Football

UCLA Officially Heading to Big Ten: What’s the Big 12’s Next Move?

UCLA is officially heading to the Big Ten after receiving approval from the University of California regents Wednesday.

More than five months after the Bruins, along with the USC Trojans, announced they would leave the Pac-12 for the Big Ten in 2024, the UC board of regents chair and UCOP president recommended allowing UCLA to continue its move to the Big Ten in a special meeting Wednesday on UCLA’s campus. The board of regents approved the move by a vote of 11-5.

So now, the Pac-12 is officially on death’s door, and the Big 12 can put the final nail in the coffin.

 

Don’t Blame the Big 12 For How We Got Here

Before we go any further, let me begin by saying none of what is happening in college sports is because of the Big 12 Conference. The Big 12 has nearly been destroyed and left for dead on multiple occasions over the past decade or so.

The Big 12 Conference has simply had to be reactionary to fight for its survival. And now, the league is poised to be in a very strong position when the dust settles on this next round of realignment. There’s no doubt that losing Texas and Oklahoma is a blow, no one here will try to convince you otherwise. But the additions of UCF, Houston, Cincinnati and BYU are outstanding teams to bring into the fold who are targeted to specific and strong regions, along with providing national brands (specifically, BYU).

So, if the next move in conference realignment comes from the Big 12 Conference and effectively ends the Pac-12 as a Power 5 league, none of this will be the fault of the Big 12. It will have been the fault of the SEC and Big Ten, who got the ball rolling on conference realignment each and every time it has happened.

 

What’s Your Move, Yormark?

Brett Yormark clearly has a vision for this league and it’s bigger than the 12 teams that will be a part of this conference in 2025 and beyond. He’s flirted with Gonzaga. I’ve made the case on why I don’t think adding Gonzaga to the Big 12 makes any sense.

In college sports, it’s a zero-sum game. The pie can’t grow. So the best move for Brett Yormark and the Big 12 is to do what needs to be done to put an end to the Pac-12 as a power league once and for all.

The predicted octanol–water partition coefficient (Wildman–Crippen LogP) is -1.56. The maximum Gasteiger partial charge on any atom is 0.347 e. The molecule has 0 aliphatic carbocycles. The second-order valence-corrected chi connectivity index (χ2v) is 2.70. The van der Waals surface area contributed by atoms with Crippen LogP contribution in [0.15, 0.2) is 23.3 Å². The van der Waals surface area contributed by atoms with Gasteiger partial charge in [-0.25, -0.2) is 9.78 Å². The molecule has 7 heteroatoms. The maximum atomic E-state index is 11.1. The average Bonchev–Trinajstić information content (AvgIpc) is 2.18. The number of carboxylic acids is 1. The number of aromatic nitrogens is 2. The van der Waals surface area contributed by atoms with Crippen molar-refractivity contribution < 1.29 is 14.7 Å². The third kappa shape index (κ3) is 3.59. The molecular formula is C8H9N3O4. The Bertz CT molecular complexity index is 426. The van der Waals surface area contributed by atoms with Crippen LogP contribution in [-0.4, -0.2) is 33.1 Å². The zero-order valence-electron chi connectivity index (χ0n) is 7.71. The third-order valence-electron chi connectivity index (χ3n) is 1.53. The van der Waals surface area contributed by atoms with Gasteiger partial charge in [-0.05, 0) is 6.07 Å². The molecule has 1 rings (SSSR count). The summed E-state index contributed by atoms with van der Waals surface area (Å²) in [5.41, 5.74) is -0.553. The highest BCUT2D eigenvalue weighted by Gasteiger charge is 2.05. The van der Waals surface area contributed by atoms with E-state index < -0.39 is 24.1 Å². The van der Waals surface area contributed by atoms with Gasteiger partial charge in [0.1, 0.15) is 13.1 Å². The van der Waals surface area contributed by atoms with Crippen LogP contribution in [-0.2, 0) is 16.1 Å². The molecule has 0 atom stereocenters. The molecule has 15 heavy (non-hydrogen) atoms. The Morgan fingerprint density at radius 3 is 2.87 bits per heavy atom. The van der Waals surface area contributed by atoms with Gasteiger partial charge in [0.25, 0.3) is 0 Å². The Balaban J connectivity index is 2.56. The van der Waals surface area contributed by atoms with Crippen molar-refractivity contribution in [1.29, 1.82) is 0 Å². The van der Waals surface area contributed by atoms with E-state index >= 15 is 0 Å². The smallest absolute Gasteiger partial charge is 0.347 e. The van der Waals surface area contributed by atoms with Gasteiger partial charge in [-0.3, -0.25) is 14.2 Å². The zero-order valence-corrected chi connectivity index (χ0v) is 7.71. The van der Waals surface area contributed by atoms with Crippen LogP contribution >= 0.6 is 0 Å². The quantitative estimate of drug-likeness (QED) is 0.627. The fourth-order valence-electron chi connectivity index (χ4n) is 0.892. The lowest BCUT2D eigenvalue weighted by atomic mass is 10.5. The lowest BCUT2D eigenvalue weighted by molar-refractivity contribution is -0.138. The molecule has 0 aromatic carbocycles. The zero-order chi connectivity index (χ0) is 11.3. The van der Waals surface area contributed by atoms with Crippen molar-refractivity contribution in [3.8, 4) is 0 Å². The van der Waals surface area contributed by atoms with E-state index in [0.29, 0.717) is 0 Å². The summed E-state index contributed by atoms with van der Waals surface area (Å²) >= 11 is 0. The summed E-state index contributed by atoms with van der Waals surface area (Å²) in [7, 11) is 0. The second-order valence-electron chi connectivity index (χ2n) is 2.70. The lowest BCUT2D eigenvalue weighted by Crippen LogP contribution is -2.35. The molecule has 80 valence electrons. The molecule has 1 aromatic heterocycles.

Who should he go after?

I’ve made the case for the Four Corner schools in Utah, Arizona, Arizona State and Colorado. They’re prime for the taking. But Utah’s AD has recently claimed, “We are not leaving.” However, if the writing is on the wall, let’s see how quickly the Utes realized they don’t want to end up back in the Mountain West as their in-state rival BYU moves up to a Power 5 Conference.

And Colorado apparently views the Big 12 as a “JUCO league”, so they are probably not the first target for the league, although I would welcome the former Big 12 member back to the conference.

 

Hello, Grand Canyon State

Where all this should begin is with the Arizona schools. They have seemed most ripe for the picking since July when USC and UCLA announced they would be bailing on the Pac-12.

Let’s go back to July when 247Sports’ Jason Scheer, who covers Arizona for the site, joined SicEm365 radio and had some interesting things to say about where the Wildcats currently stand.

“I feel comfortable saying that the Arizona Administration would like to be in the Big 12 right now,” Scheer told SicEm365. “There are aspects to that at play. They don’t want to go alone. If Utah comes with them, that would be probably the strongest option. If Utah says ‘we’ll go to the Big 12 with you,’ that becomes a situation where they both jump at once.

“If Arizona is going to need another school to come with it, I think they’re willing to see if the Pac-12 can make it worth it for them to stay with a certain financial offer. But right now, let’s say the negotiating window closed and the offers weren’t coming in, Arizona would be gone. I think they’re probably the most active school, from what I understand and what I’ve heard, in looking towards the Big 12.

 

Yes, that was five months ago, however the Wildcats have always seemed like the team most willing to take a serious look at the Big 12. And if I’m the Big 12, I bring in the Wildcats regardless of who else may want to come along with them.

Something tells me that if one more domino falls, it all collapses, so having an odd-number of teams, which I don’t think would last all that long, would not be of huge concern, because eventually that “next” team, or teams, would come along.

Look to Arizona, that’s where this all begins, which means it’s where things end for the Pac-12 Conference. And the biggest winner in that development would be the Big 12 Conference.

And it won’t be their fault.

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